Daily life 7 min
Polymers tackle disability
Living a life as close to 'normality' as possible is the main objective of many people with disabilities. Research is often successful in making this possible and many major innovations would not have been possible without plastics.
Polymers tackle disability
Polymers tackle disability

Polymers that make everyday life easier

Improving the lives of people living with disabilities does not necessarily require technological feats orchestrated by doctors in physics or materials science. Many companies innovate and regularly put objects on the market designed to simplify the daily lives of people with disabilities. From the kitchen to the bathroom, all living spaces are concerned, and plastics play a decisive role. For example, there are bathtubs with doors that are moulded entirely in polyester. In the kitchen, cutlery and saucepans have been reinvented with ABS-coated or even silicone-coated handles to provide better grip.

A Czech company has designed a small car with a front door and a ramp to enable wheelchair users to become more independent. The driver can enter and operate the car without leaving the wheelchair. The car has a small engine so it can be driven without a licence. However, a small engine usually means relatively low power.

© Elbee

A disabled person can get into this small vehicle and drive it without leaving their wheelchair.

To compensate for this in order to be able to transport a disabled person, a passenger and a few hundred kilos of luggage, the interior fittings and bodywork are made of polymers. Polymers are used not only because of their low weight, but also because they are strong enough to meet safety standards and allow for all kinds of inventiveness in terms of design. 

Plastics keep it rolling!

Although wheelchairs are not luxury items in rich countries, this is less true elsewhere. Don Schoendorfer, an American engineer, recounts how, during a trip to Morocco, he was shocked by the sight of a disabled woman dragging herself along a dirt road. He later discovered that more than 75 million people in the world needed a wheelchair but were unable to afford one. 22 years ago, he decided to found the NGO Free Wheelchair Mission and designed a first generation of inexpensive, comfortable and extremely strong wheelchair. Made from a garden chair made of polypropylene, a strong and inexpensive plastic, it can comfortably seat people of different sizes, is recyclable, can be hosed down, and is easy to manufacture.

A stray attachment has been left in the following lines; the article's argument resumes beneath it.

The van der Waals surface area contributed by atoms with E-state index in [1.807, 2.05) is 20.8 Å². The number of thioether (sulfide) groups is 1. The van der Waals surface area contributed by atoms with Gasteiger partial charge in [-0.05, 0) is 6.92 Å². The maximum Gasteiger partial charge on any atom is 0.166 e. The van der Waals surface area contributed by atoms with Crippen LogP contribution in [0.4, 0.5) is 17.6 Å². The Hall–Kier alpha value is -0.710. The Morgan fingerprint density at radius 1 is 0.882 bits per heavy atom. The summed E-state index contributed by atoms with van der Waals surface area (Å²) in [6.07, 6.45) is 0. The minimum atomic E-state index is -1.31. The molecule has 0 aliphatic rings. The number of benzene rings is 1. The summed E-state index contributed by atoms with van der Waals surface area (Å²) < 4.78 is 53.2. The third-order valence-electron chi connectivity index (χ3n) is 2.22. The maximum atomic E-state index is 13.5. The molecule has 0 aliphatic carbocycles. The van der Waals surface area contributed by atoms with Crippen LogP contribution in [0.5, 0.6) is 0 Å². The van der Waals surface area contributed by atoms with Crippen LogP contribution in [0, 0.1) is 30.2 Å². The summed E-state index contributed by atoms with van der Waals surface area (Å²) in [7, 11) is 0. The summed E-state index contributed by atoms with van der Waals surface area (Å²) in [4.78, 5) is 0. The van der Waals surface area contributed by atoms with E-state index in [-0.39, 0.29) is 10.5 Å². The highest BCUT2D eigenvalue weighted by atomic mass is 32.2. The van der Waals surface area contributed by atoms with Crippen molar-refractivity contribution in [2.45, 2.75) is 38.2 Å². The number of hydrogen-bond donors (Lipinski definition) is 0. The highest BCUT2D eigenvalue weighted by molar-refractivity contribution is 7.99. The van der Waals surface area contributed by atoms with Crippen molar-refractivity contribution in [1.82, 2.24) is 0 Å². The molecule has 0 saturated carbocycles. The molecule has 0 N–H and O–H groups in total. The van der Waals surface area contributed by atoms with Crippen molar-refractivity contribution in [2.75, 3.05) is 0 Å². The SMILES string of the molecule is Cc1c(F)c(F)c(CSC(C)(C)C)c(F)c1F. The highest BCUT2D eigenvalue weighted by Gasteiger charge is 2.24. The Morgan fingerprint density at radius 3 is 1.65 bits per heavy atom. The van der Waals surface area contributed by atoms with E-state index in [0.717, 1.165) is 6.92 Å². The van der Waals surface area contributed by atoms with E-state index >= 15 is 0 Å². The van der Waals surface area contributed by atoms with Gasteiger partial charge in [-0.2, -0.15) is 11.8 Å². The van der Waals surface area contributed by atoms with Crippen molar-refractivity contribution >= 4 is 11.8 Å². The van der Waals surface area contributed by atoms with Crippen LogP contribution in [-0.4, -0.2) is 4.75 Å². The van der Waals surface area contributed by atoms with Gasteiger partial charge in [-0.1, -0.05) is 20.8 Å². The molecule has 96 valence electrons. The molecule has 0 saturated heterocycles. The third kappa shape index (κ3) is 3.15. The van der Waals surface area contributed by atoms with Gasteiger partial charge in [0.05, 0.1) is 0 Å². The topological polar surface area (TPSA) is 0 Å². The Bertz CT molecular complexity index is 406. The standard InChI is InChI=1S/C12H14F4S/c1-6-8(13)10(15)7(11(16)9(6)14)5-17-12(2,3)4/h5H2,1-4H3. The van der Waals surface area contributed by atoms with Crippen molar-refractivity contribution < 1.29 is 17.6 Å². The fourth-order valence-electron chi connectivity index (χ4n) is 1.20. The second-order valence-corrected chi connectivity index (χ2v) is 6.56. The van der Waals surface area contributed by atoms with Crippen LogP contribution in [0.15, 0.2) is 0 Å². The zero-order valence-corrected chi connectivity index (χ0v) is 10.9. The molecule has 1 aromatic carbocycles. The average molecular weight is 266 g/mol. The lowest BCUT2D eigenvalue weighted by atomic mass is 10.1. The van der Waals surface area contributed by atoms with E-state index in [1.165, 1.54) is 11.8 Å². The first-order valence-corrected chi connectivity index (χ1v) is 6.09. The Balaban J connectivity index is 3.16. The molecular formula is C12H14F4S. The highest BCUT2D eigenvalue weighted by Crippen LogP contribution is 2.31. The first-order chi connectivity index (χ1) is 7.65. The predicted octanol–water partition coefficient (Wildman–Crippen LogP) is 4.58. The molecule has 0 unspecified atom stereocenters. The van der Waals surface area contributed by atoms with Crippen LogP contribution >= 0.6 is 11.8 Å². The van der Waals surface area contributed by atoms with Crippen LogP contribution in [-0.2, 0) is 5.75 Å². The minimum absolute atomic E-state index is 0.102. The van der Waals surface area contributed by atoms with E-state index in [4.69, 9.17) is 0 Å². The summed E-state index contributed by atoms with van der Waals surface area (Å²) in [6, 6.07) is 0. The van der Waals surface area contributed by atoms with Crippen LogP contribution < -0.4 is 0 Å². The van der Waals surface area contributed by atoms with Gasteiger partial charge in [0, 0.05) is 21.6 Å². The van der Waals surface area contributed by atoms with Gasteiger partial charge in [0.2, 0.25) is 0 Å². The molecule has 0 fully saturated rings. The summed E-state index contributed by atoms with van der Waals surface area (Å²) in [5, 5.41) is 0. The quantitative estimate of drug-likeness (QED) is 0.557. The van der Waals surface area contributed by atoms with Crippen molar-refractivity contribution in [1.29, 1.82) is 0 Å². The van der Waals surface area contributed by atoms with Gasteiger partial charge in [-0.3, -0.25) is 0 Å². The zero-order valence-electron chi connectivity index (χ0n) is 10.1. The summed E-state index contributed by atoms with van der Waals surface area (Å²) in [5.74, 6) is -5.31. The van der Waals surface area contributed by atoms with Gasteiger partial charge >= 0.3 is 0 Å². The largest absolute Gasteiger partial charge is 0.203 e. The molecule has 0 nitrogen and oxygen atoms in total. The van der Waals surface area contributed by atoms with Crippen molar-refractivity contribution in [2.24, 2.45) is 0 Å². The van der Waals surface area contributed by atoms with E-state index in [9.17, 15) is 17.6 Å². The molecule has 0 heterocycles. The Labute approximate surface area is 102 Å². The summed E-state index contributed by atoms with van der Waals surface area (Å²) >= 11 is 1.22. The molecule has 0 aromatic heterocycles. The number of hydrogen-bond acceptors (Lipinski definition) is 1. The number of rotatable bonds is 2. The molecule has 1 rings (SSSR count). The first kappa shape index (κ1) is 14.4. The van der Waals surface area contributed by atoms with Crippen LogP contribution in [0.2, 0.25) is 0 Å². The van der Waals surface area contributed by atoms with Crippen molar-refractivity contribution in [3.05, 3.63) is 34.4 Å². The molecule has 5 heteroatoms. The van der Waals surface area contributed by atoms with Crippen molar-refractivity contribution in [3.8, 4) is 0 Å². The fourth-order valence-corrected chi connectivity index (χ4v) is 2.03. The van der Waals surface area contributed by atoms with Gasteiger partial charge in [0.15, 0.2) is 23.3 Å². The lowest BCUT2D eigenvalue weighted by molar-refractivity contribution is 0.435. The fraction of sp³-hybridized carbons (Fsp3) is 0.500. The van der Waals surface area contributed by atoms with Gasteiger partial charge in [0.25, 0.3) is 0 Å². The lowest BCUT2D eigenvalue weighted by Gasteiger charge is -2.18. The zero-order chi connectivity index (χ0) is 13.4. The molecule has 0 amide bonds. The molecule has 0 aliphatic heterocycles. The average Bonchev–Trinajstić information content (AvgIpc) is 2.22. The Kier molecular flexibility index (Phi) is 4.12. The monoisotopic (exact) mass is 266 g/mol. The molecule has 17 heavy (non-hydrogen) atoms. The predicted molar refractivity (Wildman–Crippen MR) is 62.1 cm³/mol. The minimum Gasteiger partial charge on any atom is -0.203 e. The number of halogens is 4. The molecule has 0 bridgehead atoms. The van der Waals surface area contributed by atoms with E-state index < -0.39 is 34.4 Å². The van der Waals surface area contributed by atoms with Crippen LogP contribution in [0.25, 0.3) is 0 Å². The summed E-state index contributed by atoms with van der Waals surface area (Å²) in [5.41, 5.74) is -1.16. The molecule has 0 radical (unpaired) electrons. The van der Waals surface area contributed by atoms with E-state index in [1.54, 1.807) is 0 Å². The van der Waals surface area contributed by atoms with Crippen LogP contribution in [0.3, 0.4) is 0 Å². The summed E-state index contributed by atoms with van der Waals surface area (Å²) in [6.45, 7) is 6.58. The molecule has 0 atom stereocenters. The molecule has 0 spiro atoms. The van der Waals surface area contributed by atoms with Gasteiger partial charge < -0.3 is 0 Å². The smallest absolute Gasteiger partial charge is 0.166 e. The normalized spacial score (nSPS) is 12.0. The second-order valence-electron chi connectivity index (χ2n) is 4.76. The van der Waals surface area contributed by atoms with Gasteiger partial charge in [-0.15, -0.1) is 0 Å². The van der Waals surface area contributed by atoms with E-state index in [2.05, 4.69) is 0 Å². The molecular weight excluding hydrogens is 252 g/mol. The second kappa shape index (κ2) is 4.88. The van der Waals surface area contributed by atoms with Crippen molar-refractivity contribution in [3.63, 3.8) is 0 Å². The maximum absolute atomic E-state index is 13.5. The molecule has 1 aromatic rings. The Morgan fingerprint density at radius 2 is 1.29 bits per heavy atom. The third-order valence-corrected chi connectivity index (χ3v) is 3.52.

© Free Wheelchair Mission

The NGO Free Wheelchair Mission designs, builds and distributes cheap but strong and comfortable wheelchairs for the poorest people.

All-terrain ATV tyres made of butyl rubber, silicone and polyamide allow the wheelchair to traverse rough, rocky and muddy terrain. It also has a polypropylene footrest that can be adjusted to suit the size and disability of the owner, and a cushion made of foamed polymers, often polyurethane, for comfort and to prevent pressure sores. A tubular steel frame holds it all together.

This wheelchair, named GEN_1, has since been replaced by two new models, GEN_2 and GEN_3, also developed by the NGO.
Since 2001, the Mission has shipped its wheelchairs to more than 94 countries around the world, where they are assembled by local partners. In total, more than 1.3 million people have benefited from the altruism of the Free Wheelchair Mission.



© Free Wheelchair Mission


Some companies are looking to revolutionise the wheelchair and even replace it with a much more advanced technology inspired by gyropods, those odd two-wheeled electric machines. They are intended solely for people with paralysis of the lower limbs and have the advantage of offering two positions: one seated as in a traditional wheelchair, the other standing up to be able to have a discussion without raising the head, for example, or simply to pick up an object at a height without having to ask for assistance. They therefore allow paraplegics to lead an almost normal life. Particular attention has been paid to the seating system so that the user is perfectly supported while standing, sitting and rolling. It almost looks like the bucket seat of a luxury sports car, with hip restraints, knee restraints and a leg support system, all encased in polymer foam. The seat can be used indoors or outdoors and is covered with a synthetic textile fabric such as polyamide, a material that is perfectly resistant to rain.

© Gyrolift

The French company Gyrolift has reinvented the concept of the wheelchair by using gyropod technology

Stand up and walk!

Exoskeleton technology is being used to give people with paralysed legs the ability to walk. While military models are designed to help able-bodied people carry heavy loads, exoskeletons for medical use are used to keep people with inert leg muscles upright and prevent them from falling. To do this, they have to be adapted to the morphology of the lower limbs and pelvis while guaranteeing a high level of comfort.

© Banque d’images

Exoskeletons can enable paraplegics to walk again. To be comfortable, they are filled with different polymer foams.

Although the robotic parts are made of metal, they are all lined with different polymer materials that are more or less foamed depending on the points of contact with the body. The upper body is pressed against a very rigid backrest covered with a polyethylene-based foam, for example, the same as that used for gymnastics floor mats. Some rehabilitation centres are already using them and designers are constantly seeking to develop much cheaper models for everyday use.



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